Reverse advent calendar: The Christmas tradition that will teach children to give back 2 months ago

Reverse advent calendar: The Christmas tradition that will teach children to give back

We are inching closer and closer to December, and for my family, as I am sure is the same case for yours, that means it is almost time to start opening the advent calendars.

It is a tradition with deep roots in my family, and following in my mum's footsteps, I always make advent calendars for my own children, filling 24 (times two) little presents with a mix of treats, fun little bits (bath bombs, Pokemon cards etc.) and practical things (new fluffy socks, underwear etc.).

 

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I gather the bits in the weeks leading up to December 1st, and on the evening of November 30th, when the children are in bed, I sit down and wrap all the little presents, before stacking them carefully into two wooden crates decorated with their names in glitter and a string of fairy lights. And voila – our advent calendars are done.

This year, as well as our regular calendars, we are also starting a brand new family tradition – a reverse advent calendar, and when you hear how it works, I am convinced you are all going to want to do the same:

What is a reverse advent calendar?

Reverse advent calendars, as the name suggests, work in reverse to a normal advent calendar, in that instead of taking something out of it every day, as you would your normal calendar, you put something in.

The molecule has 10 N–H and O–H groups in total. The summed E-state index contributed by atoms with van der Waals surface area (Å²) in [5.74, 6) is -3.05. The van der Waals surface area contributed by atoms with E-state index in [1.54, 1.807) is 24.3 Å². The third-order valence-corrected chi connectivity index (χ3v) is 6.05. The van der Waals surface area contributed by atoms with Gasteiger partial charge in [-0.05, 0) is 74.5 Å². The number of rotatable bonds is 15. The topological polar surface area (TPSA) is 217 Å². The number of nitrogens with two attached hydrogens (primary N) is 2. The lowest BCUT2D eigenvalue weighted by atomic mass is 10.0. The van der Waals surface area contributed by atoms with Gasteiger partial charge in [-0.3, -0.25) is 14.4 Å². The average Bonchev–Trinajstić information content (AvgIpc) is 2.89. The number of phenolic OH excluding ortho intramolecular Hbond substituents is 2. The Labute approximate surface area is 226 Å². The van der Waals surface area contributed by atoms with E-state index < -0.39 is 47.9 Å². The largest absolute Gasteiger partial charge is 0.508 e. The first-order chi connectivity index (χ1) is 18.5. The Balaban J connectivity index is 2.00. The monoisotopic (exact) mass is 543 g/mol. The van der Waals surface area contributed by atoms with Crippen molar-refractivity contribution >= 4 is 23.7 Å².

Every day, you will put in an item of food or clothing that, once you have filled your 'calendar' can then be taken to a food bank or charity in order to help those less fortunate that are struggling at Christmas time.

Isn't this such a beautiful idea?

What this means, is that come December 24th, you can take all the things you’ve saved to your local help scheme, homeless shelter, church, charity, etc. and know that you’ve given a Christmas present to someone that really needed it.

I think this is such a lovely tradition to start doing now that my own two children are old enough to understand the spirit of Christmas a little better. It is something we can do together, and something that will teach us all the importance of helping others and seeing the bigger picture at Christmas time.

What to put in your reverse advent calendar

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Keep in mind that different charities are looking for different things and contributions, so it might be an idea to check with some of your local charities before starting your collection, such as for instance Aware, St. Vincent de Paul, Focus Ireland, as well as women's shelters and your local food bank or church, if they do a food drive or collect items in the run-up to Christmas.

Some ideas might be tinned foods, baby clothings, children's clothing, toys, nappies, crackers and biscuits, toiletries, Christmas sweets, hats, gloves and scarves etc.